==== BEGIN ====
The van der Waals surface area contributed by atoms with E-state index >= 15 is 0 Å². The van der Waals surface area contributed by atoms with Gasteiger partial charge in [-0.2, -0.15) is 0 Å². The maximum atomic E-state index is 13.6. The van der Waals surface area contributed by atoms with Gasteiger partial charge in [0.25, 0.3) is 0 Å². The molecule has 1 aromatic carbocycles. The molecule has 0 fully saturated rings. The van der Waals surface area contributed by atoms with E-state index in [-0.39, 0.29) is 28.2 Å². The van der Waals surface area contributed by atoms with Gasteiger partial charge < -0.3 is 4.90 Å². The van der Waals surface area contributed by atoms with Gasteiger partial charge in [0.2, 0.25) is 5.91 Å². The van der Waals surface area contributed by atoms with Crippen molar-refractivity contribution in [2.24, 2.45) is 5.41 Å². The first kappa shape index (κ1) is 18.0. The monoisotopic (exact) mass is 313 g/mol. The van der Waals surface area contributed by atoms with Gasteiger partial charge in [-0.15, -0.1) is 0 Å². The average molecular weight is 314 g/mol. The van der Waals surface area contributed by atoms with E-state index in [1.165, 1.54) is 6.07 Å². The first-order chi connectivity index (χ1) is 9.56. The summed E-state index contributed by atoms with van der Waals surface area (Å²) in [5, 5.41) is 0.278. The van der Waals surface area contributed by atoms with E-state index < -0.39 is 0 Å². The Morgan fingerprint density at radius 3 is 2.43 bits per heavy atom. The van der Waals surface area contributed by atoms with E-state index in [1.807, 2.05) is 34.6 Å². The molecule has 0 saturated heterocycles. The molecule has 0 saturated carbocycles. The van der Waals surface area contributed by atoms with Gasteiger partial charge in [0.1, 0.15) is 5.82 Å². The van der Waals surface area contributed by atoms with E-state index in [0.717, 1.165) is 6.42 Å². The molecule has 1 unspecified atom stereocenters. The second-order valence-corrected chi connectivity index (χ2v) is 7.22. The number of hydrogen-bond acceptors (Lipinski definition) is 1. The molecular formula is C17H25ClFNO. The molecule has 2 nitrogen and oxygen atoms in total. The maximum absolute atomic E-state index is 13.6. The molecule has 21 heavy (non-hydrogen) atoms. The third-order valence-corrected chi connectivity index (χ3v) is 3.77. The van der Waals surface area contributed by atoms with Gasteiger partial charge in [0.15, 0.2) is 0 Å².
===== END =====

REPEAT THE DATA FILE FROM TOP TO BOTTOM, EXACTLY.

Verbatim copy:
The van der Waals surface area contributed by atoms with E-state index >= 15 is 0 Å². The van der Waals surface area contributed by atoms with Gasteiger partial charge in [-0.2, -0.15) is 0 Å². The maximum atomic E-state index is 13.6. The van der Waals surface area contributed by atoms with Gasteiger partial charge in [0.25, 0.3) is 0 Å². The molecule has 1 aromatic carbocycles. The molecule has 0 fully saturated rings. The van der Waals surface area contributed by atoms with E-state index in [-0.39, 0.29) is 28.2 Å². The van der Waals surface area contributed by atoms with Gasteiger partial charge < -0.3 is 4.90 Å². The van der Waals surface area contributed by atoms with Gasteiger partial charge in [0.2, 0.25) is 5.91 Å². The van der Waals surface area contributed by atoms with Crippen molar-refractivity contribution in [2.24, 2.45) is 5.41 Å². The first kappa shape index (κ1) is 18.0. The monoisotopic (exact) mass is 313 g/mol. The van der Waals surface area contributed by atoms with Gasteiger partial charge in [-0.15, -0.1) is 0 Å². The average molecular weight is 314 g/mol. The van der Waals surface area contributed by atoms with E-state index in [1.165, 1.54) is 6.07 Å². The first-order chi connectivity index (χ1) is 9.56. The summed E-state index contributed by atoms with van der Waals surface area (Å²) in [5, 5.41) is 0.278. The van der Waals surface area contributed by atoms with E-state index < -0.39 is 0 Å². The Morgan fingerprint density at radius 3 is 2.43 bits per heavy atom. The van der Waals surface area contributed by atoms with E-state index in [1.807, 2.05) is 34.6 Å². The molecule has 0 saturated heterocycles. The molecule has 0 saturated carbocycles. The van der Waals surface area contributed by atoms with Gasteiger partial charge in [0.1, 0.15) is 5.82 Å². The van der Waals surface area contributed by atoms with E-state index in [0.717, 1.165) is 6.42 Å². The molecule has 1 unspecified atom stereocenters. The second-order valence-corrected chi connectivity index (χ2v) is 7.22. The number of hydrogen-bond acceptors (Lipinski definition) is 1. The molecular formula is C17H25ClFNO. The molecule has 2 nitrogen and oxygen atoms in total. The maximum absolute atomic E-state index is 13.6. The molecule has 21 heavy (non-hydrogen) atoms. The third-order valence-corrected chi connectivity index (χ3v) is 3.77. The van der Waals surface area contributed by atoms with Gasteiger partial charge in [0.15, 0.2) is 0 Å².